The Overcoat Quotes


There is nothing more irritable than all kinds of departments, regiments, courts of justice and, in a word, every branch of public service.


In the very beginning of his story Gogol reveals all the rottenness and meanness of bureaucratic society, which is reflected in organization of every branch of public service. Bureaucracy is rather complicated, and there are rules that are to be strictly followed. It is not by chance that Gogol raises this topic in his stories, as he has the experience as a bureaucrat himself. Rules applied and followed in governments can drive people crazy, as it may take much time to take a single paper or any certificate. In theory it might work, but on practice it does not at all. There is a certain chain of applications to be submitted in order to get some help. On Bashmachkin’s example we see that this kind of established order may have a fatal outcome, as the moment he needs help, he is said in a roughly manner to follow this order. But even if he does, it won’t help, as it would be too late.

If his pay had been in proportion to his zeal, he would, perhaps, to his own surprise, have been made even a councilor of state


With these words Gogol assumes that it is not always zeal and efforts that can help a person to achieve some promotion and higher position. It much depends on person’s character and traits that he possesses. But sometimes these are mean people that have got the promotion, and do not work so hard like Bashmachkin. This issue is rather urgent, as the people should be promoted according to their quality of their work done.

Constant complaints poured in from all quarters, that the backs and shoulders, not only of titular but even of court councilors, were entirely exposed to the danger of a cold, on account of the frequent dragging off of their coats.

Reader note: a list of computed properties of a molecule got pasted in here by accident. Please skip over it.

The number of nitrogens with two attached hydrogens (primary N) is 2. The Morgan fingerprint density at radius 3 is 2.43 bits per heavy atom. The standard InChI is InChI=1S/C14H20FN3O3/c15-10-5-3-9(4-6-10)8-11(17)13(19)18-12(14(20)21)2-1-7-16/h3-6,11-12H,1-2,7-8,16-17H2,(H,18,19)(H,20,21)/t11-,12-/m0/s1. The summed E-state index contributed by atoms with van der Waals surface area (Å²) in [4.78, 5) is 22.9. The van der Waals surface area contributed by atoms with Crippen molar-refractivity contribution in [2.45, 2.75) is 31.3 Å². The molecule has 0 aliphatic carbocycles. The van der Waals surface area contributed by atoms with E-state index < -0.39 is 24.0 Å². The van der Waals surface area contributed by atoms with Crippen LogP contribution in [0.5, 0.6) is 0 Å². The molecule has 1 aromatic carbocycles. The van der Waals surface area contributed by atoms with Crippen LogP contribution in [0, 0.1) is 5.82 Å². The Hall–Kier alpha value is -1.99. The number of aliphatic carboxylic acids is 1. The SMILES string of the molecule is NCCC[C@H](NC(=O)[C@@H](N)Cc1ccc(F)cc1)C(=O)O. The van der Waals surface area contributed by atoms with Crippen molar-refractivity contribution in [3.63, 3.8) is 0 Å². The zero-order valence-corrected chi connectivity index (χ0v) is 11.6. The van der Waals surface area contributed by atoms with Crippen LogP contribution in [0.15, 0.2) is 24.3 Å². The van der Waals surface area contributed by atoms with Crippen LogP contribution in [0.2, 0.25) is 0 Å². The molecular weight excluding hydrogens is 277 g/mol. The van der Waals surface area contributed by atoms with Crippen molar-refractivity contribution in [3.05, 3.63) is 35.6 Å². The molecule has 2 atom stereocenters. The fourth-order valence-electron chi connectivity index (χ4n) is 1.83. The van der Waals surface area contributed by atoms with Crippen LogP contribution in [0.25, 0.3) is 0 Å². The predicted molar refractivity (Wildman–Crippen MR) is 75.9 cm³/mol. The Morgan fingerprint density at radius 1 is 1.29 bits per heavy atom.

The news that not only titulars’ coats but court councilors’ too have being dragged off terrified people, as the possibility that individuals of higher ranks could be insulted in any way was beyond their comprehension. But for cold, which in the context is closely related to death, it makes no difference, and what the author tries to say is that all people are equal, and it is a big tragedy that this has been forgotten by many.

No respect was shown him in the department. The janitor not only did not rise from his seat when he passed, but never even glanced at him, as if only a fly had flown through the reception-room.


These words clearly explain the attitude towards Akakiy Akakievitch of everyone in the department. He is considered to be as insignificant as a fly. Usually, disrespect is provoked by some mean deeds, shameful behavior, or overall being a bad person. Bashmachkin shows none of these, and even though he is not respected. He is weak, miserable and completely unremarkable person. All the mockeries and sneers addressed to him reflect only all the baseness of those who address them. They only are showing their superiority, but it is not merited, as Bashmachkin does not answer them, he possesses none of the traits to be as lowdown as his co-workers.

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